Walmart Scales Transportation Partnerships With Electric And Hydrogen Vehicle Manufacturers

Walmart Scales Transportation Partnerships With Electric And Hydrogen Vehicle Manufacturers

Walmart (WMT) Inc announced on Wednesday that it is extending transportation pilots with electric, hydrogen, and natural gas vehicle manufacturers, including Cummins Inc (CMI) and Daimler Trucks’ Freightliner.

The collaborations, which come on top of previously announced transportation collaborations, are part of Walmart’s 2040 aim of zero-emissions across its worldwide operations.

Chevron Corp (CVX) and Walmart have agreed to supply compressed natural gas. In an effort to reduce emissions, an increasing number of companies have entered the commercial EV market.

Early next year, Walmart will acquire an undisclosed number of Cummins’ new natural gas engines, which the firm expects to install in its trucks. It also intends to put Texas-based Capacity’s hydrogen-fuel-cell-powered yard vehicles to the test.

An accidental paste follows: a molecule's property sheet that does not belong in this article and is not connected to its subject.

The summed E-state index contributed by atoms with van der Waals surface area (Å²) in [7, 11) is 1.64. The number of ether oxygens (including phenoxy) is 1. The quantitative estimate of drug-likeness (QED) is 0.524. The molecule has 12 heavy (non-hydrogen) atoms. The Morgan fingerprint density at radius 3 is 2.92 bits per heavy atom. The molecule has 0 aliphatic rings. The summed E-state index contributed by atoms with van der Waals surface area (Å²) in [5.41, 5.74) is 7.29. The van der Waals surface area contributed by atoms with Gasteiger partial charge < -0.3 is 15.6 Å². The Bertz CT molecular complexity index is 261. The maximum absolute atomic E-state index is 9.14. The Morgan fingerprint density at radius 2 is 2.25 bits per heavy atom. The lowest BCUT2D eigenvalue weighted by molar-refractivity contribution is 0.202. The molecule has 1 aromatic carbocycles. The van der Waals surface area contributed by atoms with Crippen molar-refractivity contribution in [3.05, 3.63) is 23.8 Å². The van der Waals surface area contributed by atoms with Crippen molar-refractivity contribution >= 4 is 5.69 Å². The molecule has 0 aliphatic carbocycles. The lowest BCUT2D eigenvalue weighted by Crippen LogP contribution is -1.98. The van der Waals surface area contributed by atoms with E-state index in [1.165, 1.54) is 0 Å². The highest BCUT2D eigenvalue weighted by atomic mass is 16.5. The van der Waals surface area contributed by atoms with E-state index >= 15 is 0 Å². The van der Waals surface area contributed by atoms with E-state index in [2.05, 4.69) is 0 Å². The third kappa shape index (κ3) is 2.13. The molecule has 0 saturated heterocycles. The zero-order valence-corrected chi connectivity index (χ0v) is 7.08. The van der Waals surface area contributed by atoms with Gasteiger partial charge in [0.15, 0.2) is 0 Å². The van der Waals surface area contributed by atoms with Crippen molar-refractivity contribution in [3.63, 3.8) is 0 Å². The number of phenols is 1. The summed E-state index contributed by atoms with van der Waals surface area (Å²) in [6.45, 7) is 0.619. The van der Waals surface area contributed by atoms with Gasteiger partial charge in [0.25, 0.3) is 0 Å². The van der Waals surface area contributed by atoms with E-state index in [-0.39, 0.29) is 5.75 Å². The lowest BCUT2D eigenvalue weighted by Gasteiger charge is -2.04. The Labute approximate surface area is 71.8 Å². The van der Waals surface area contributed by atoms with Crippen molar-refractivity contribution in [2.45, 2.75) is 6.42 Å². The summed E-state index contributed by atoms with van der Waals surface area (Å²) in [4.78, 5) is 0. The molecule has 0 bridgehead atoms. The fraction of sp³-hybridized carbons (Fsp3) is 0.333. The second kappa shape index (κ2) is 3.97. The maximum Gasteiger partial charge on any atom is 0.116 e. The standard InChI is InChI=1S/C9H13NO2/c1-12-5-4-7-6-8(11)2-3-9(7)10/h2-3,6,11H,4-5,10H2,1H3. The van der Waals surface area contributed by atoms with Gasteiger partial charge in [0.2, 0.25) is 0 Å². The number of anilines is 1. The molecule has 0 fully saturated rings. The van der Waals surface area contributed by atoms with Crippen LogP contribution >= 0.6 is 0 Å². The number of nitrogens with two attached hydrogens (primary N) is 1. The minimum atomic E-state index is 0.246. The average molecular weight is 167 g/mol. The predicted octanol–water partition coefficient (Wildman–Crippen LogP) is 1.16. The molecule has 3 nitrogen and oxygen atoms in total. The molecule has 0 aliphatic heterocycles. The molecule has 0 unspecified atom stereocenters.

Walmart also wants to conduct a battery-powered pilot at one of its California distribution sites, employing Freightliner’s Cascadia and Nikola Corp’s Tre BEV heavy-duty trucks.

Online lenders in Russia Tinkoff and e-commerce business Ozon are among a small group of enterprises seeking government authorization to participate in state auctions and take advantage of favorable tax rates.

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Companies having more than 50% Russian ownership are eligible to be listed on Russia’s domestic software register, which allows them to participate in government procurement processes and receive some tax incentives.

This restriction is a roadblock for a number of Russian enterprises that are leaders in the digital economy, do business only in Russia, and have drawn significant international investment as a result of their successful expansion. 

The fundamentals are still uncertain in terms of how long it will take for inflation to fall, but there will most likely be room for consolidation for the foreseeable being. Concerns that central bank tightening will impede the global economy weighed on markets on Wednesday, sending European equities lower and Wall Street futures lower.

As consumer spending remained resilient and businesses restored inventories, Japan’s GDP fell somewhat less than previously estimated in the first quarter. Oil prices climbed, aided by projections of low oil supplies in the United States. Germany’s industrial production rebounded but at a slower pace than anticipated.

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